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Nanocapsule reaches cancer that has spread to central nervous system in mice

Date: 14.8.2019 

Cancer that has spread to the central nervous system is notoriously difficult to treat. Now, UCLA researchers have developed a drug delivery system that breaks through the blood-brain barrier in order to reach and treat cancer that has spread to the central nervous system.

Kredit: Milo Mitchell/UCLA Jonsson Comprehensive Cancer Center.In research conducted in mice, a single dose of cancer drugs in a nanoscale capsule developed by the scientists eliminated all B-cell lymphoma that had metastasized to the animals' central nervous system.

About 15% to 40% of all cancers spread to the nervous system, but there are few treatment options and they only work in a small number of patients. One reason treatments are ineffective is that the blood-brain barrier, a natural defense system that prevents harmful agents from entering the brain, blocks many drugs, preventing them from reaching cancer that has spread to the central nervous system.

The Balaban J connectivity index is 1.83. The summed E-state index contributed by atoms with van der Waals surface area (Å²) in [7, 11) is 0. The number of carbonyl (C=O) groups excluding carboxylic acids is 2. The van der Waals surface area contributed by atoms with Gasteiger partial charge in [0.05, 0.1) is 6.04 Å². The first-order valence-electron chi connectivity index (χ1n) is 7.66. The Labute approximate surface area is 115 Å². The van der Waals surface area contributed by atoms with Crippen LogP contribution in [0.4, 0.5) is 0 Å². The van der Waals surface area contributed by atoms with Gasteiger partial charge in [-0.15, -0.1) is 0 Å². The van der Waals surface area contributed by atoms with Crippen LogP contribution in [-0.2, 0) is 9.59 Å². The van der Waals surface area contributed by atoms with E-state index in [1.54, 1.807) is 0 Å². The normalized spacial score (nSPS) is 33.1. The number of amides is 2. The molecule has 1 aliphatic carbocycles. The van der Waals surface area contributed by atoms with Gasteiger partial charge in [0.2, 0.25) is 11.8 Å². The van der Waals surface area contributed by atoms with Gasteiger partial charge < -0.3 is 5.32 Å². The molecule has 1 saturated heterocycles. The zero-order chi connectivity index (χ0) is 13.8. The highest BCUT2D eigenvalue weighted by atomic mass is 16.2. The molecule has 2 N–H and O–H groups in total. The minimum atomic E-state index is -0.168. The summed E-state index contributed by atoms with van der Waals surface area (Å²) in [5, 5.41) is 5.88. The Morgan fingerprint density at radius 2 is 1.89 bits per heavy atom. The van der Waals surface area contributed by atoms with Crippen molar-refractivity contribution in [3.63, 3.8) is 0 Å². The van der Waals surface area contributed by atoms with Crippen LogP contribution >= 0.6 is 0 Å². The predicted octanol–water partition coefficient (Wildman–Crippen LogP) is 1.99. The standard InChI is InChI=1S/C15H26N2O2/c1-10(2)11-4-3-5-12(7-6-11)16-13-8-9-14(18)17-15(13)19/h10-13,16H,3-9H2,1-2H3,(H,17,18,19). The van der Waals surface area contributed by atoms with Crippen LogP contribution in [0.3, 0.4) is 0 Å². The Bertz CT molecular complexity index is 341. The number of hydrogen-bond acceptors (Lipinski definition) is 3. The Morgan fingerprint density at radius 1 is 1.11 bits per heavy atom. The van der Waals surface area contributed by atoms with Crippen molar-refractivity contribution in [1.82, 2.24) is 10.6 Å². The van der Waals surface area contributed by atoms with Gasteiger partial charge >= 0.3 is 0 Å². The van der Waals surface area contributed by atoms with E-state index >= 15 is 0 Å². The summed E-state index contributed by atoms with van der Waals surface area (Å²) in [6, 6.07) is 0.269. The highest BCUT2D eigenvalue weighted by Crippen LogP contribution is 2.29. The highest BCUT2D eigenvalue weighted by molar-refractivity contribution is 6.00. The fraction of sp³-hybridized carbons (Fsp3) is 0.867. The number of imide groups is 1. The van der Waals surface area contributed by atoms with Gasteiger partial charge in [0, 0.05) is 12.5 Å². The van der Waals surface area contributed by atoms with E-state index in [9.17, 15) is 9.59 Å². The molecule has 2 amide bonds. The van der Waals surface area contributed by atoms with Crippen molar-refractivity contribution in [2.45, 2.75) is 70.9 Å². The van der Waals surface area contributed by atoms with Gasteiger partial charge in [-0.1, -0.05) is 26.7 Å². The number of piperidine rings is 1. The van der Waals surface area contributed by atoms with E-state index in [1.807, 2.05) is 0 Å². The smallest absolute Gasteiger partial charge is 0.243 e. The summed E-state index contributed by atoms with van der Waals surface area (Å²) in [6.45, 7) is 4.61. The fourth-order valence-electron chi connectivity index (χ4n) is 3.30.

To create a vessel that could carry cancer drugs to the central nervous system, the scientists produced a capsule measuring about one nanometer, or one billionth of a meter, across. (For reference, a sheet of paper is about 100,000 nanometers thick.) The capsule is coated with a substance called 2-methacryloyloxyethyl phosphorylcholine, which they hypothesized would be unlikely to be blocked by the blood-brain barrier, which would enable the capsule to release antibodies when it came into close proximity with cancerous cells.





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